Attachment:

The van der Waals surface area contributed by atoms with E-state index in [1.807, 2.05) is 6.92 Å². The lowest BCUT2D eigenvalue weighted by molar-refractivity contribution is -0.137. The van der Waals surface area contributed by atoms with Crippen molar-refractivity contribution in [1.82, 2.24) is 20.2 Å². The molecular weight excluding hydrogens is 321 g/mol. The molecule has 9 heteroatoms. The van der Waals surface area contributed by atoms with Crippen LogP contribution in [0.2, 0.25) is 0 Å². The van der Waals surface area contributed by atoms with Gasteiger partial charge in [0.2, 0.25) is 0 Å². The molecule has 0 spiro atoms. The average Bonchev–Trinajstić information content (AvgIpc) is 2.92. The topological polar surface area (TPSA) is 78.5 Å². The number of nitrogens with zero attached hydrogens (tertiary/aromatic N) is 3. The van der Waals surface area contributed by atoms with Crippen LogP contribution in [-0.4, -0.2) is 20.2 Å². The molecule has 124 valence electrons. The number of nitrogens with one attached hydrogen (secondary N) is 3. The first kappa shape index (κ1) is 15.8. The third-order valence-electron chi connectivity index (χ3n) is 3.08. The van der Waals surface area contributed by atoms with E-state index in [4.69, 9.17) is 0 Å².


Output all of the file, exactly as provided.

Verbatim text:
The van der Waals surface area contributed by atoms with E-state index in [1.807, 2.05) is 6.92 Å². The lowest BCUT2D eigenvalue weighted by molar-refractivity contribution is -0.137. The van der Waals surface area contributed by atoms with Crippen molar-refractivity contribution in [1.82, 2.24) is 20.2 Å². The molecular weight excluding hydrogens is 321 g/mol. The molecule has 9 heteroatoms. The van der Waals surface area contributed by atoms with Crippen LogP contribution in [0.2, 0.25) is 0 Å². The van der Waals surface area contributed by atoms with Gasteiger partial charge in [0.2, 0.25) is 0 Å². The molecule has 0 spiro atoms. The average Bonchev–Trinajstić information content (AvgIpc) is 2.92. The topological polar surface area (TPSA) is 78.5 Å². The number of nitrogens with zero attached hydrogens (tertiary/aromatic N) is 3. The van der Waals surface area contributed by atoms with Crippen LogP contribution in [-0.4, -0.2) is 20.2 Å². The molecule has 124 valence electrons. The number of nitrogens with one attached hydrogen (secondary N) is 3. The first kappa shape index (κ1) is 15.8. The third-order valence-electron chi connectivity index (χ3n) is 3.08. The van der Waals surface area contributed by atoms with E-state index in [4.69, 9.17) is 0 Å².